first runner up - katungulu mwendwa design k atungulu mwendwa was born and raised in nairobi, kenya, aware that kenya as well as other african cities rapid economic development may lead to the death of its traditional cultures. she hopes that by referencing these cultures in contemporized designs while promoting her collections as extensions of these cultures, this may popularize and create more awareness of them to safeguard their longevity. by experimenting with modern techniques, innovative fabrics and traditional methods, katungulu mwendwa designs can be described as timeless, transcendent, and pragmatic wear that can be worn in all seasons. the spring/ summer 2017 collection named “work in progress” is an amalgamation of dogon architecture, sisal skirts, androgyny, explorations of self identity with a touch of joie de vivre that is transcendent of the designer’s life. katungulu mwendwa collaborated with a women’s group in makueni, working with ethical dying practices and traditional hand looming methods to create a signature cotton fabric that has been paired with the softest kenyan lamb leather, silk crépe and luid cottons to create the collection. second runner up - keexs - jide ipaye k eexs is the irst innovative and social footwear brand in africa. the brand is focused on the design and manufacturing of urban and athleisure type footwear. keexs products are unisex and draws design inspirations from its african roots ranging from inluential and iconic igures, culture, arts, music and socioeconomic issues. the keexs brand has been featured on numerous platforms ranging from the african fashion week nigeria, heineken lagos fashion week, enca news, tv5monde and cnn african voices as well as the second runner up in the project upscale 2016 competition at origin africa madagascar. keexs future plans are basically to grow their brand and retail partnerships and operations across africa and eventually the rest of the continent. 28 | april - september 2017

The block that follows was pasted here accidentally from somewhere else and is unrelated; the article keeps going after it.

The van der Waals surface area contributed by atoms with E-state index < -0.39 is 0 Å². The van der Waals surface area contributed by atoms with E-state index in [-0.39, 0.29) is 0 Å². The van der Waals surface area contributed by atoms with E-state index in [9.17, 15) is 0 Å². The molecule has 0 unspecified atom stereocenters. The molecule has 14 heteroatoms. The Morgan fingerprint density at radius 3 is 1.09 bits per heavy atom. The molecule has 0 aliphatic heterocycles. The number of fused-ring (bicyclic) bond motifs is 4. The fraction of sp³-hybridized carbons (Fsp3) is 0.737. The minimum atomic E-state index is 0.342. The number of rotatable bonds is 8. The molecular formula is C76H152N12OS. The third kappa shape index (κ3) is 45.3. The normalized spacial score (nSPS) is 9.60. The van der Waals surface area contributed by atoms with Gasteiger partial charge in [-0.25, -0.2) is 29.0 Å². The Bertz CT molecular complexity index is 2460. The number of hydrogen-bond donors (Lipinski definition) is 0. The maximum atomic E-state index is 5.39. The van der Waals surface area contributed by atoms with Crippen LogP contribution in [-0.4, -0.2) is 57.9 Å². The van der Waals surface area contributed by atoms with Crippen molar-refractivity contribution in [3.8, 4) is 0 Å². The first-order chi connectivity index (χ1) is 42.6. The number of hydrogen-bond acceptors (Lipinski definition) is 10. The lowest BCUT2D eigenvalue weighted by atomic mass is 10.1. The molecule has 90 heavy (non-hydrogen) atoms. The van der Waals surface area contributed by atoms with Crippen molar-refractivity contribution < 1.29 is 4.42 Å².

nigerian government allocates n51bn to garment industry content courtesy of: fibre to fashion t he government of nigeria has allocated n51 billion ($162.034 million) in this year’s budget for development of the country’s garment and textile industry. the budget allocation is part of the nigerian government’s efforts to promote the garment and textile sector to create jobs, diversify its economy, and to increase the use of ‘made in nigeria’ clothing. “the ministry has allotted over n51bn in the 2017 budget just to promote our garment industry, because we know it is an area where we have to get it right. and so, out of the six special economic zones, three will be for textiles,” minister of state for industry, trade and investment, aisha abubakar said at the opening session of a workshop organised by the bank of industry (boi) for garment operators in abuja. the minister said that the government understands the importance of the garment sector in creating jobs and reducing poverty. she added that the government was working hard to support the industry through massive investment in infrastructure, which would help bring down the price of cotton, according to nigerian media reports. waheed olagunju, acting managing director of boi, said the bank has set up a n1 billion ($3.177 million) fund for the textile sector. loans are given out from this fund at nine per cent interest rate ad payable between three to ive years, with a moratorium period of six to 12 months. april - september 2017 | 29